In 1991, twelve million people in Washington, D.C., Pittsburgh, Los Angeles and San Francisco were unable to make or receive phone calls when service was sporadically disrupted between June 26 and July 2. This was a time when second generation cell phones were just hitting the market, so many of those without phone service had no backup option. Having no access to a telephone line impacted profits as workdays were disrupted, and public safety as there was no way to call emergency services.
According to the New York Times, the disruption in service caused a minor panic as “Telephone company executives and federal regulators said they were not ruling out the possibility of sabotage by computer hackers.” There was also speculation that there was a defect somewhere in the networking software.
The real cause? A single, mistyped character. A typographical error that the software company, DSC Communications Corporation of Plano, Texas had made while entering the ten million lines of code that a System 7 station required. Not a hacker, not a software design error, but a human error.
1991 may seem like a long time ago, but the concept of human error remains true. The more complex the system, the greater the chance for human error.
Stratus’s Downtime Prevention Buyer’s Guide, talks about the six questions you should be asking to prevent downtime, including how to insure against human error. Stratus suggests asking, “Does your solution require any specialized skills to install, configure, and/or maintain?”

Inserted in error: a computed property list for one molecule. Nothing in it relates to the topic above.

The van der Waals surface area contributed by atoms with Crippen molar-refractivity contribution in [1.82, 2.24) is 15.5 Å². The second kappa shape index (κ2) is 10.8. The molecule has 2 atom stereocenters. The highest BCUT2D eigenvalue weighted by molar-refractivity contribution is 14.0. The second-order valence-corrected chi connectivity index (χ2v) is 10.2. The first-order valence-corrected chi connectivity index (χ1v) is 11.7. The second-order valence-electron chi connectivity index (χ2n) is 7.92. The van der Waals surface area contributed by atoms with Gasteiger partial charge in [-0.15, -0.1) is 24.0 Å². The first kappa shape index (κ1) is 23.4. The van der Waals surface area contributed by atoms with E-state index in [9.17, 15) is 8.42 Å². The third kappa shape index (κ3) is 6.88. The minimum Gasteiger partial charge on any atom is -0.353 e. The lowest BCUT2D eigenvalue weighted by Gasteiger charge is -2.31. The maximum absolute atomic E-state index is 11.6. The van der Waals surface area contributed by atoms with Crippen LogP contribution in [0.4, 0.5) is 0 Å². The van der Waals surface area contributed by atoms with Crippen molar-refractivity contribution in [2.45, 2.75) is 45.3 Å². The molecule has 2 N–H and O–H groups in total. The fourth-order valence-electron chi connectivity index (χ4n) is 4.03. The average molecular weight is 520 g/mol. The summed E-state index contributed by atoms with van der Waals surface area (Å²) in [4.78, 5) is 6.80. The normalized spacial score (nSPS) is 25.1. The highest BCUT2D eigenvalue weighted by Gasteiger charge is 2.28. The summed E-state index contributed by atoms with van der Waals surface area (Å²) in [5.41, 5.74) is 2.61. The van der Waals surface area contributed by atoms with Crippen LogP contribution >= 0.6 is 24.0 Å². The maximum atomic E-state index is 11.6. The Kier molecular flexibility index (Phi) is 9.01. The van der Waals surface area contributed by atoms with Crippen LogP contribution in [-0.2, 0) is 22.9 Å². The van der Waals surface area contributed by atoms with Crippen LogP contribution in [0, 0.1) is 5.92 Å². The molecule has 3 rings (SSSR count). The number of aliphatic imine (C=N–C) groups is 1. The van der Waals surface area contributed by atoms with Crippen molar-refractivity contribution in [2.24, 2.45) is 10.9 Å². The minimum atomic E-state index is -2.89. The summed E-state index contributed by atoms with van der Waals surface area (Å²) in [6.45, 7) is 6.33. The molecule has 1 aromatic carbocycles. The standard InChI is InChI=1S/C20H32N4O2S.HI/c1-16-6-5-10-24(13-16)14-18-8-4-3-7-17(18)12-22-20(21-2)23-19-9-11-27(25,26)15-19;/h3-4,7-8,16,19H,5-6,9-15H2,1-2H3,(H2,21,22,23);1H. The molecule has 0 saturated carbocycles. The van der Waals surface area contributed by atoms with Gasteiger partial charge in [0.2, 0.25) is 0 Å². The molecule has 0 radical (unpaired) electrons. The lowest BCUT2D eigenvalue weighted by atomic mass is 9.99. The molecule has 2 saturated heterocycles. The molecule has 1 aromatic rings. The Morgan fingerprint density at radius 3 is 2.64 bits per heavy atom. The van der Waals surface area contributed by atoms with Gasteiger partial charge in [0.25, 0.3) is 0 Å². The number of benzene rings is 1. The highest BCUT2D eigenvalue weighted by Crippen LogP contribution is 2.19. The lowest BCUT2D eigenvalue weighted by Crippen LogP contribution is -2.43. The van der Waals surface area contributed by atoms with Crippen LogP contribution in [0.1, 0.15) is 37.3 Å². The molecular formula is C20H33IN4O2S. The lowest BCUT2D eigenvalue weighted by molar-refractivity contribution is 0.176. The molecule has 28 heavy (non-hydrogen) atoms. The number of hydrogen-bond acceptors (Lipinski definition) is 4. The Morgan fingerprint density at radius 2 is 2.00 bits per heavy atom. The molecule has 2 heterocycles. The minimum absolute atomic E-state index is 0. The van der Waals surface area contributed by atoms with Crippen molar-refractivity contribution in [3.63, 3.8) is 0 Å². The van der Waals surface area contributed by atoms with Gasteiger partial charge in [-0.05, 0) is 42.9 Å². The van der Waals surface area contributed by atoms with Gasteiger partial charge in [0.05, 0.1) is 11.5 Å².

“In addition to a solution’s recovery times and ease of integration, it is important to understand exactly what is involved in deploying and managing various availability alternatives. Some are simple to implement and administer, while others demand specialized IT expertise and involve significant ongoing administrative effort.
For example, deployment of high availability clusters requires careful planning to eliminate single points of failure and to properly size servers. Plus, whenever you make changes to hardware or software within the cluster, best practices suggest that you update and test failover scripts — a task that can be both time consuming and resource intensive. Some planned downtime is typically required to conduct the tests and ensure that the environment is working correctly.
Other solutions provide a more plug-and-play approach to availability. Today’s fault-tolerant approaches prevent downtime without the need for failover scripting, repeated test procedures, or any extra effort required to make applications cluster-aware. With fault-tolerant solutions, your applications run seamlessly with no need for software modifications or special configuration changes. Fault-tolerant servers even provide a “single system view” that presents and manages replicated components as one system image, thereby simplifying installation,configuration, and management.
Before investing in a fault-tolerant solution to protect your critical applications against downtime, take serviceability into account, too. Ask about features like 24/7 system monitoring and automatic problem diagnosis, automated identification of failed components and replacement part ordering, customer-replaceable units with automatic system resynchronization features — all of which help ensure continuous operations and eliminate the need for specialized IT expertise.”